What has been / is the most difficult part of your job?

I’m constantly juggling a lot of timelines (both internally and client schedules) along with hundreds of small details for each project, so it’s pretty crucial that I stay hyper-organized. This can become slightly challenging depending on how many cold phone calls are coming in, clients stopping by the plant, tour requests, and whatever chaos rolls in through that day. We’re still a pretty small, scrappy bunch and are all handling a lot. Even the smallest oversight or data entry error on my end can create huge problems down the line, so with this in mind I’m neurotically triple-checking on everything constantly. Another huge challenge for me is the occasional bottle-necking of supply chains, like plastics or metal parts for instance, that can throw a wrench into even my best fine-tuned planning.

What advice do you have for someone wanting to get into pursuing what you’re doing?

Learn as much about the manufacturing process and supply chain as possible. I watched a lot of YouTube videos and lurked nerdy forums like Steve Hoffman in the beginning just to get a baseline education of the process and kinda went from there. A lot of this role is educating clients about the process and there’s certainly many moving parts to it! I feel like I’m constantly learning more about the craft of record making. My main advice to anyone would be to just stay curious and be passionate about the work. It’s all a labor of love.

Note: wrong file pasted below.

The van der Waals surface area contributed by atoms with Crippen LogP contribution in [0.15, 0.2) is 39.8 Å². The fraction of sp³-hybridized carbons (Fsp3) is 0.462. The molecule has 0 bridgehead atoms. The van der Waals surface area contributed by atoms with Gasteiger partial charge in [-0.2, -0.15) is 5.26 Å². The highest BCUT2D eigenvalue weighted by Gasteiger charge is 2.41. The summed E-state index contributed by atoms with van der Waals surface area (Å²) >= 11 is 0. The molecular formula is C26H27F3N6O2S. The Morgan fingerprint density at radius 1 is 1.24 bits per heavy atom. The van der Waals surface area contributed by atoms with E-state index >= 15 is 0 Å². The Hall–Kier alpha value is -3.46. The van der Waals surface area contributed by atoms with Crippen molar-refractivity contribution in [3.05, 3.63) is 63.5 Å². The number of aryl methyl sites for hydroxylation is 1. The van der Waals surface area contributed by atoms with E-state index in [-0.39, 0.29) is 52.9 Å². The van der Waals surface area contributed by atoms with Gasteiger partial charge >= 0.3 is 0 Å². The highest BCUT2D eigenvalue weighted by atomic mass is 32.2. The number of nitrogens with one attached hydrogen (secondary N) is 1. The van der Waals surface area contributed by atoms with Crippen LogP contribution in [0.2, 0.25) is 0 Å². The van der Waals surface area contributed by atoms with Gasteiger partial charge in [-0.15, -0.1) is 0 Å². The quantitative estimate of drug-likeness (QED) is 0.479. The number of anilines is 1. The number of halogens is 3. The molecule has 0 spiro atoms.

I am! I think like a lot of people my age, growing up in the age of Napster, Limewire and the like, physical media takes on a more meaningful quality. Being able to hold the record in your hands, interact with the packaging, read the liner notes – all of it encourages more of an engaging experience with the music. We’re really lucky in Portland to have so many amazing record stores and venues that hire all vinyl DJ’s. This environment has certainly encouraged my collecting into overdrive!

What types of things are happening in your industry / with vinyl that you’re excited or worried about? i.e. innovation, or trends you’re seeing.

Vinyl and the music industry as a whole is still unfortunately very much a boys club, which I’m hopeful will change soon. It can feel really intimidating sometimes for women to try to enter into a field where there is a lot of gatekeeping going on, or where they are just vastly underrepresented. However, I’ve been so encouraged by the increased amount of women I’m seeing enter into the industry lately, from engineering to opening up new record plants and shops, it’s been really exciting!

What are your current music obsessions?

I’ve been really into this local act Black Belt Eagle Scout lately, her album “Mother of my Children” was just released via Saddle Creek Records – it’s so beautiful! My friend and co-worker Mandy Morgan (she’s a QC technician at Cascade) just turned my on to an amazing band from Seattle called Wild Powwers. She just released their newest album “Skin” on her own label, Nadine Records.

Side note: One thing Grace didn’t mention but I’m going to plug for her is you can also find her as DJ Graceless – co-host of Emotional Rescue on @freeformpdx 90.3 FM & 98.3 FM in you’re in the Portland area.

Find Grace:



Website: www.cascaderecordpressing.com/